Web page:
UK businesses need to catch the 5G wave to stay ahead of global competition. As mentioned in last month’s article, research by BCG/GSMA shows that leaders in mobile adoption outpaced revenue growth by a factor of two and added jobs eight times more quickly than those who were slow to adapt. However, with a 2020 rollout date there’s a danger businesses think they don’t need to worry about it yet, it’s still too far off in their minds!

4G is the Road to 5G

This is a big mistake as 4G is the road to 5G and businesses must get on it now to take advantage of 5G. There are two more generations of the existing 4G roadmap, known as LTE Advanced and LTE Advanced Pro, which are just becoming available. To a large extent the headline performance of these is comparable to 5G but they are not able to be deliver it at scale, that’s where 5G comes in. But it’s perfectly possible to prototype technology and business models on a small scale now that are ultimately aimed at mass deployment on 5G. It’s a case of figuring out where you want to be in the 5G world and then working back to decide where to start today

The 5G Transition

The next thing to understand is 5G will not be a hard switch. We won’t switch on 5G one day and turn off 4G the next, indeed both generations will coexist and work together for many years to come because of the way the Core Network is changing. Mobile Core Networks are following the roadmap pioneered by existing Data Centres, which means they employ a technique known as Software Defined Networking or SDN. Historically, Core Networks embedded routing information about who the payload was intended for with the actual data. SDN, however, works on the basis of centralised routing control so the control or routing information has to be separated from the data to allow this to happen, a process known as Control User Plane Separation or CUPS. With this type of setup handsets can receive control and/or data from one source and just data from another and this how 5G will initially operate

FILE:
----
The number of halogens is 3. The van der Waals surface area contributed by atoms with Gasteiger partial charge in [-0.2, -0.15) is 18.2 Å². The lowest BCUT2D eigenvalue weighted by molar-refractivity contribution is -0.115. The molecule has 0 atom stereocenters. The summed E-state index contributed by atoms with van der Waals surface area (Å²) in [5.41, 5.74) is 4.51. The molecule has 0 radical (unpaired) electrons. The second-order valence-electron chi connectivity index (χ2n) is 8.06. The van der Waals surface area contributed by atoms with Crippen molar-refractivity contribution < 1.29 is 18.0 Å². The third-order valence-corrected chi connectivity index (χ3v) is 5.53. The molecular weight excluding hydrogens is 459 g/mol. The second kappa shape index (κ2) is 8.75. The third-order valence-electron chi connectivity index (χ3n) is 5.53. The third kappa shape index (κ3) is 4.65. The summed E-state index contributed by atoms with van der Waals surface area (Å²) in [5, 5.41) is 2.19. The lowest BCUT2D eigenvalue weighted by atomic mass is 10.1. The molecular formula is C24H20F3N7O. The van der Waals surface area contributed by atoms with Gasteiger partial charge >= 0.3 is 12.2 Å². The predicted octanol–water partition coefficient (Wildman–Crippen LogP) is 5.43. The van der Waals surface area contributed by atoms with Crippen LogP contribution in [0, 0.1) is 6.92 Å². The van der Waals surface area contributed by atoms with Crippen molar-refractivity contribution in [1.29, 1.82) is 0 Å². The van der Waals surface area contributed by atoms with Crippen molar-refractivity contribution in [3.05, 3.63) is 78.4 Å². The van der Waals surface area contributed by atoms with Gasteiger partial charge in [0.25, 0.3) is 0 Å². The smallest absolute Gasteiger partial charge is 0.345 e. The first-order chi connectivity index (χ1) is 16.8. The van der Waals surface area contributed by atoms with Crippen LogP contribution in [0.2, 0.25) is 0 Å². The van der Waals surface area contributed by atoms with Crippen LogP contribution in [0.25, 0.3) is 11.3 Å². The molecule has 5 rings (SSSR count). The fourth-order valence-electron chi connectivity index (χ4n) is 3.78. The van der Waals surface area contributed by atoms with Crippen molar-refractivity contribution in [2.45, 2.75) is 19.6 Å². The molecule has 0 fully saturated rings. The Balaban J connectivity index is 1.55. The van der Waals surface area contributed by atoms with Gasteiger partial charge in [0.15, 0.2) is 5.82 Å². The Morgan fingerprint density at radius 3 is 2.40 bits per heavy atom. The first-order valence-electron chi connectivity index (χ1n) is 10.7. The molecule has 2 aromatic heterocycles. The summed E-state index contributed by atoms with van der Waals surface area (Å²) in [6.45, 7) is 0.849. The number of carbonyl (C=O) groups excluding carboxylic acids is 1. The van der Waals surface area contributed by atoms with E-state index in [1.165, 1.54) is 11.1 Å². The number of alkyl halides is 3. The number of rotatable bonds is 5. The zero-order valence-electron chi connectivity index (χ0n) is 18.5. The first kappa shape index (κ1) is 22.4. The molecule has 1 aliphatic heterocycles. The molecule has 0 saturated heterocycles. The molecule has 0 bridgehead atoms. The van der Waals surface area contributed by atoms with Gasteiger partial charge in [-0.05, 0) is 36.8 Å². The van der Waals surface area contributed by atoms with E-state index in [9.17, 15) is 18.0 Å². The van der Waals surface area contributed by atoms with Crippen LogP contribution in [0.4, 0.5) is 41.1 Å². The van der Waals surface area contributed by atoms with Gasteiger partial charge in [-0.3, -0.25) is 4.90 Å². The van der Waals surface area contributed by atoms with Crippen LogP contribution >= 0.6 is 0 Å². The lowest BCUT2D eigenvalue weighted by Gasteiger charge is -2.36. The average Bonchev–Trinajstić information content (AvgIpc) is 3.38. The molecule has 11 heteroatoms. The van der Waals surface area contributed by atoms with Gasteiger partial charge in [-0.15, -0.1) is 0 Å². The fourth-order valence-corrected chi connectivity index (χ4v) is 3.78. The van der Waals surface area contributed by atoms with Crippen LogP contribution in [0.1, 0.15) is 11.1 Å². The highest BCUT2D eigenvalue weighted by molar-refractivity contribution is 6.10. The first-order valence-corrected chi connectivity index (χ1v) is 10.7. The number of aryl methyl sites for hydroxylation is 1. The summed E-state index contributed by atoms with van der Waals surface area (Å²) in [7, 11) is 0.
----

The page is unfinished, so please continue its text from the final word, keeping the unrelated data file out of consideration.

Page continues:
The first 5G installations will operate in what is known as Non Stand Alone (NSA) mode. What this means is 4G will be the anchor network for 5G. That is 4G will provide both control and data capability with 5G operating in a data only mode. In this configuration 5G can operate as a fast data pipe that is slave to 4G. As the transition to 5G develops operation will switch to Stand Alone (SA) mode. This time 5G acts as an anchor for 4G, freeing 4G to be used as the fast data pipe. In this way existing 4G networks are and will be an integral part of 5G networks both today and for many years in the future. Indeed as 5G develops we won’t be concerned whether the connection is 4G or 5G, just that we are connected. It’s the job of the Core Network to deliver the performance needed by whatever means are at its disposal.

The means for UK businesses to transition to 5G are available today so they must start working on how to exploit this new technology now or risk being left behind, possibly forever!